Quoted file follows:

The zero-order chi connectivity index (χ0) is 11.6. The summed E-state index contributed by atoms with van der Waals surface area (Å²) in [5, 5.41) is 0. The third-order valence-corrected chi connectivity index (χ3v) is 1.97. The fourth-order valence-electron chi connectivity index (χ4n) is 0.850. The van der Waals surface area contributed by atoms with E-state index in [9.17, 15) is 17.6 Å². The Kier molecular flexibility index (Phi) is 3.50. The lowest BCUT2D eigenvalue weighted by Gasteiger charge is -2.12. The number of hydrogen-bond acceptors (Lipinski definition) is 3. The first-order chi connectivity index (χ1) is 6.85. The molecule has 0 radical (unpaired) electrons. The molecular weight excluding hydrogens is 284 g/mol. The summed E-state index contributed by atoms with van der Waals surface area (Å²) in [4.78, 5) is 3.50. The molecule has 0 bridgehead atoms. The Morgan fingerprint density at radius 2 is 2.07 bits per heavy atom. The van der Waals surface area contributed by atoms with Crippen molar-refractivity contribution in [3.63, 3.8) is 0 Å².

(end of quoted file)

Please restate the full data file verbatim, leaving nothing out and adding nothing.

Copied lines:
The zero-order chi connectivity index (χ0) is 11.6. The summed E-state index contributed by atoms with van der Waals surface area (Å²) in [5, 5.41) is 0. The third-order valence-corrected chi connectivity index (χ3v) is 1.97. The fourth-order valence-electron chi connectivity index (χ4n) is 0.850. The van der Waals surface area contributed by atoms with E-state index in [9.17, 15) is 17.6 Å². The Kier molecular flexibility index (Phi) is 3.50. The lowest BCUT2D eigenvalue weighted by Gasteiger charge is -2.12. The number of hydrogen-bond acceptors (Lipinski definition) is 3. The first-order chi connectivity index (χ1) is 6.85. The molecule has 0 radical (unpaired) electrons. The molecular weight excluding hydrogens is 284 g/mol. The summed E-state index contributed by atoms with van der Waals surface area (Å²) in [4.78, 5) is 3.50. The molecule has 0 bridgehead atoms. The Morgan fingerprint density at radius 2 is 2.07 bits per heavy atom. The van der Waals surface area contributed by atoms with Crippen molar-refractivity contribution in [3.63, 3.8) is 0 Å².